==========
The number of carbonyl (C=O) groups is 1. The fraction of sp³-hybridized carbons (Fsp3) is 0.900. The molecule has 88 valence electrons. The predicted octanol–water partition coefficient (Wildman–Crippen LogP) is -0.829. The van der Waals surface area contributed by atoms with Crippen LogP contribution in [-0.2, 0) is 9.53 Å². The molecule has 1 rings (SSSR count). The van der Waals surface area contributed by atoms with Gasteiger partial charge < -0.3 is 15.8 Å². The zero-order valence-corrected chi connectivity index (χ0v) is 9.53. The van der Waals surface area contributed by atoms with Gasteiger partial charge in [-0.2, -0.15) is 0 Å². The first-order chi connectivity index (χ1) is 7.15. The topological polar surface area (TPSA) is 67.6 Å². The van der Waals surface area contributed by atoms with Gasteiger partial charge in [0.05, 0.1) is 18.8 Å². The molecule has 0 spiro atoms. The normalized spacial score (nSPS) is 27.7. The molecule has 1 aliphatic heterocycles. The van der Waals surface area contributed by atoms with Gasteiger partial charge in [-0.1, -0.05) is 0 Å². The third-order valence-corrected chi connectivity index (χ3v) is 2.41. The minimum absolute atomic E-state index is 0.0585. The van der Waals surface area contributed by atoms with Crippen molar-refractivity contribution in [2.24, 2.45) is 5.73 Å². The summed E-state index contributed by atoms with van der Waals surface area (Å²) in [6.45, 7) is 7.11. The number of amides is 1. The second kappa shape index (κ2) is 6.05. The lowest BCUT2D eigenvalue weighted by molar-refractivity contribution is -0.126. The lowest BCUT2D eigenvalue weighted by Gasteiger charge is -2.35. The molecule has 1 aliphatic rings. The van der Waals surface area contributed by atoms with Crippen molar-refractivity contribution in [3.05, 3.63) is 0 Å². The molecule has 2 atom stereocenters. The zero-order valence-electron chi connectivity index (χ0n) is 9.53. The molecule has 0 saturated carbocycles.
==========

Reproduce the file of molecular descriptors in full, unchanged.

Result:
The number of carbonyl (C=O) groups is 1. The fraction of sp³-hybridized carbons (Fsp3) is 0.900. The molecule has 88 valence electrons. The predicted octanol–water partition coefficient (Wildman–Crippen LogP) is -0.829. The van der Waals surface area contributed by atoms with Crippen LogP contribution in [-0.2, 0) is 9.53 Å². The molecule has 1 rings (SSSR count). The van der Waals surface area contributed by atoms with Gasteiger partial charge < -0.3 is 15.8 Å². The zero-order valence-corrected chi connectivity index (χ0v) is 9.53. The van der Waals surface area contributed by atoms with Gasteiger partial charge in [-0.2, -0.15) is 0 Å². The first-order chi connectivity index (χ1) is 7.15. The topological polar surface area (TPSA) is 67.6 Å². The van der Waals surface area contributed by atoms with Gasteiger partial charge in [0.05, 0.1) is 18.8 Å². The molecule has 0 spiro atoms. The normalized spacial score (nSPS) is 27.7. The molecule has 1 aliphatic heterocycles. The van der Waals surface area contributed by atoms with Gasteiger partial charge in [-0.1, -0.05) is 0 Å². The third-order valence-corrected chi connectivity index (χ3v) is 2.41. The minimum absolute atomic E-state index is 0.0585. The van der Waals surface area contributed by atoms with Crippen molar-refractivity contribution in [2.24, 2.45) is 5.73 Å². The summed E-state index contributed by atoms with van der Waals surface area (Å²) in [6.45, 7) is 7.11. The number of amides is 1. The second kappa shape index (κ2) is 6.05. The lowest BCUT2D eigenvalue weighted by molar-refractivity contribution is -0.126. The lowest BCUT2D eigenvalue weighted by Gasteiger charge is -2.35. The molecule has 1 aliphatic rings. The van der Waals surface area contributed by atoms with Crippen molar-refractivity contribution in [3.05, 3.63) is 0 Å². The molecule has 2 atom stereocenters. The zero-order valence-electron chi connectivity index (χ0n) is 9.53. The molecule has 0 saturated carbocycles.